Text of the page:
Right now there is one case of the disease in Multnomah County.
Doctor Jim Shames said the measles are highly contagious, but can be prevented with the vaccine.
In Jackson County, 87% of 2-years-old are vaccinated, while 95% of 13 t0 19-year-olds got the shot.
Dr. Shames said if you choose not to get the vaccine, it impacts the entire community.
“The more likely that the 3-months-old who is too young for immunizations or the person with cancer or the person with really bad lungs are going to get the measles,” Dr. Shames said.
Doctor Shames said if the disease spreads to Jackson County, it could quickly become an outbreak.
“If you have a sub-population where the immunization is low and you have a person come into contact with the disease and then it goes from person “A” to person “B” to person “C” then you have an outbreak,” Dr. Shames said.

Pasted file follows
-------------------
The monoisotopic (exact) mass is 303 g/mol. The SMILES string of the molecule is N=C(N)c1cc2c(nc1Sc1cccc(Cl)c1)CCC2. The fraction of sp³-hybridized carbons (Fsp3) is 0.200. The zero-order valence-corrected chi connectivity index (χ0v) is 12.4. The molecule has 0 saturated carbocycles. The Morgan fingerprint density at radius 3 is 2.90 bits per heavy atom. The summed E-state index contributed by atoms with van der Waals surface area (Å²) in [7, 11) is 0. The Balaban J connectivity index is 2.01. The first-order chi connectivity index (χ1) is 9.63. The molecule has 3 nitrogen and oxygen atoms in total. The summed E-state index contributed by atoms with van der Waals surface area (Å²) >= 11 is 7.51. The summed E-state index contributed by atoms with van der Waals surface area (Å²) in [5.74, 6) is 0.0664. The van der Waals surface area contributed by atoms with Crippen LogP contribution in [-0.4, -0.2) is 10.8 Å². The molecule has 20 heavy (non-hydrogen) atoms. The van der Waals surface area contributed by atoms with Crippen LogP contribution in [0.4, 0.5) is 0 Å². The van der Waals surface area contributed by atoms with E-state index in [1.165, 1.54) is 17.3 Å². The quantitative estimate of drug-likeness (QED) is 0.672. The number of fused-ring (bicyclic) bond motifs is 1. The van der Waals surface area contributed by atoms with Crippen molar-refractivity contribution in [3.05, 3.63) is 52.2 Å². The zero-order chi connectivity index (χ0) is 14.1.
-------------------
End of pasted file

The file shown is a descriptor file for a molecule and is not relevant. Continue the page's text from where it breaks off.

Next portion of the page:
Dr. Shames said after two shots of the vaccine you have a 96% to 95% effectiveness against the disease.
He said it is never too late to get the vaccine.
NBC5 News at Sunrise co-anchor Allison Ross graduated from the University of Missouri-Columbia with a degree in broadcast journalism.
Before coming to NBC5 News, she was a reporter and anchor at KOMU in Columbia, MO and interned at FOX 25 News in Boston. Allison also spent six months reporting in Europe where she covered the European Commission.
When she’s not in the newsroom, Allison loves adventures. She enjoys traveling and is excited to explore the West Coast. Allison’s motto: “Try everything once!”